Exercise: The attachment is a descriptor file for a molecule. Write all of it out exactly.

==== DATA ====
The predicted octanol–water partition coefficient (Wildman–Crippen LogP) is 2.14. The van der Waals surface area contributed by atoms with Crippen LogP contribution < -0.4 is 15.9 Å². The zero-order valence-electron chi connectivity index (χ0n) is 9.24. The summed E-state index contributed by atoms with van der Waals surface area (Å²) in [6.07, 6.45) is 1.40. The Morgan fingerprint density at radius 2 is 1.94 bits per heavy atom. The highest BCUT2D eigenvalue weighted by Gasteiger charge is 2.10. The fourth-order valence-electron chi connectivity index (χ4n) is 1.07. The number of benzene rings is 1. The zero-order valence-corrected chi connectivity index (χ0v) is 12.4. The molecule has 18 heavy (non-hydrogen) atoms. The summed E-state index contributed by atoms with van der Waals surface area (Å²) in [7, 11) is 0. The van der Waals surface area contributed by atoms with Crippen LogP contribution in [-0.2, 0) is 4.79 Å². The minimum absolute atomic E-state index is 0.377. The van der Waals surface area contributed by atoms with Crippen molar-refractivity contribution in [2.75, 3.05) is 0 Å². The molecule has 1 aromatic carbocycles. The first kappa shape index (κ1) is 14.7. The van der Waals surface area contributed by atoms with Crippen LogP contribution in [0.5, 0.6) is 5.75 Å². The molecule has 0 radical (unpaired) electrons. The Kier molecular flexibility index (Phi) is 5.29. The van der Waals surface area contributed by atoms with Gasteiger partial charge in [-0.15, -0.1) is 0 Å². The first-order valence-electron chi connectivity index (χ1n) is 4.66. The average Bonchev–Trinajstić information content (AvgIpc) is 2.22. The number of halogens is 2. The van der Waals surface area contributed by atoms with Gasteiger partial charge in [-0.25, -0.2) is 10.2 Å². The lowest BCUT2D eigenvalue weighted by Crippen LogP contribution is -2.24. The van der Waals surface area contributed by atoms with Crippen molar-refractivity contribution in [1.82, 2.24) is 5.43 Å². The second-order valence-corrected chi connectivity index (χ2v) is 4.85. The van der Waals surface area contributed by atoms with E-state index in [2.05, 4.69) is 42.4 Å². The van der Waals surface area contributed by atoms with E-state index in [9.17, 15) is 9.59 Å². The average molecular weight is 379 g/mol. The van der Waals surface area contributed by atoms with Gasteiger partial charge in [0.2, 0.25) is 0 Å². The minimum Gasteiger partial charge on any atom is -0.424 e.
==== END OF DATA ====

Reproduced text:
The predicted octanol–water partition coefficient (Wildman–Crippen LogP) is 2.14. The van der Waals surface area contributed by atoms with Crippen LogP contribution < -0.4 is 15.9 Å². The zero-order valence-electron chi connectivity index (χ0n) is 9.24. The summed E-state index contributed by atoms with van der Waals surface area (Å²) in [6.07, 6.45) is 1.40. The Morgan fingerprint density at radius 2 is 1.94 bits per heavy atom. The highest BCUT2D eigenvalue weighted by Gasteiger charge is 2.10. The fourth-order valence-electron chi connectivity index (χ4n) is 1.07. The number of benzene rings is 1. The zero-order valence-corrected chi connectivity index (χ0v) is 12.4. The molecule has 18 heavy (non-hydrogen) atoms. The summed E-state index contributed by atoms with van der Waals surface area (Å²) in [7, 11) is 0. The van der Waals surface area contributed by atoms with Crippen LogP contribution in [-0.2, 0) is 4.79 Å². The minimum absolute atomic E-state index is 0.377. The van der Waals surface area contributed by atoms with Crippen molar-refractivity contribution in [2.75, 3.05) is 0 Å². The molecule has 1 aromatic carbocycles. The first kappa shape index (κ1) is 14.7. The van der Waals surface area contributed by atoms with Crippen LogP contribution in [0.5, 0.6) is 5.75 Å². The molecule has 0 radical (unpaired) electrons. The Kier molecular flexibility index (Phi) is 5.29. The van der Waals surface area contributed by atoms with Gasteiger partial charge in [-0.15, -0.1) is 0 Å². The first-order valence-electron chi connectivity index (χ1n) is 4.66. The average Bonchev–Trinajstić information content (AvgIpc) is 2.22. The number of halogens is 2. The van der Waals surface area contributed by atoms with Gasteiger partial charge in [-0.25, -0.2) is 10.2 Å². The lowest BCUT2D eigenvalue weighted by Crippen LogP contribution is -2.24. The van der Waals surface area contributed by atoms with Crippen molar-refractivity contribution in [1.82, 2.24) is 5.43 Å². The second-order valence-corrected chi connectivity index (χ2v) is 4.85. The van der Waals surface area contributed by atoms with E-state index in [2.05, 4.69) is 42.4 Å². The van der Waals surface area contributed by atoms with E-state index in [9.17, 15) is 9.59 Å². The average molecular weight is 379 g/mol. The van der Waals surface area contributed by atoms with Gasteiger partial charge in [0.2, 0.25) is 0 Å². The minimum Gasteiger partial charge on any atom is -0.424 e.